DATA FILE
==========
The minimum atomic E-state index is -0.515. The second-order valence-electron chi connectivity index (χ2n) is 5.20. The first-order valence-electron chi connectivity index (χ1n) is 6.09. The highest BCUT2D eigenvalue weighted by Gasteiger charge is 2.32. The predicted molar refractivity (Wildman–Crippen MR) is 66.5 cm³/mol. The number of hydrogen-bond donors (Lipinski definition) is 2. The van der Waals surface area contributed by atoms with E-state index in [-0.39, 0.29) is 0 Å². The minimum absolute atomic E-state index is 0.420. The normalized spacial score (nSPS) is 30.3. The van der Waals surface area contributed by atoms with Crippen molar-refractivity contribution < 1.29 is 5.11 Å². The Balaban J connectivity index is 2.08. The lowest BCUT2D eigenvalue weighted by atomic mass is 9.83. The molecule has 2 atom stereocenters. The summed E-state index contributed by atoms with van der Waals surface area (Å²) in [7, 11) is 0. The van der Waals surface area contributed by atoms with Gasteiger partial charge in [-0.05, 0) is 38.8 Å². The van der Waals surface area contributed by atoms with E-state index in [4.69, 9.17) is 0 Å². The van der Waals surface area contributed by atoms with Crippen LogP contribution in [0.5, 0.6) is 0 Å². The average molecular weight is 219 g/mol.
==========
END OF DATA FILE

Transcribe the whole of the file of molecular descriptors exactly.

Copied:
The minimum atomic E-state index is -0.515. The second-order valence-electron chi connectivity index (χ2n) is 5.20. The first-order valence-electron chi connectivity index (χ1n) is 6.09. The highest BCUT2D eigenvalue weighted by Gasteiger charge is 2.32. The predicted molar refractivity (Wildman–Crippen MR) is 66.5 cm³/mol. The number of hydrogen-bond donors (Lipinski definition) is 2. The van der Waals surface area contributed by atoms with E-state index in [-0.39, 0.29) is 0 Å². The minimum absolute atomic E-state index is 0.420. The normalized spacial score (nSPS) is 30.3. The van der Waals surface area contributed by atoms with Crippen molar-refractivity contribution < 1.29 is 5.11 Å². The Balaban J connectivity index is 2.08. The lowest BCUT2D eigenvalue weighted by atomic mass is 9.83. The molecule has 2 atom stereocenters. The summed E-state index contributed by atoms with van der Waals surface area (Å²) in [7, 11) is 0. The van der Waals surface area contributed by atoms with Gasteiger partial charge in [-0.05, 0) is 38.8 Å². The van der Waals surface area contributed by atoms with E-state index in [4.69, 9.17) is 0 Å². The van der Waals surface area contributed by atoms with Crippen LogP contribution in [0.5, 0.6) is 0 Å². The average molecular weight is 219 g/mol.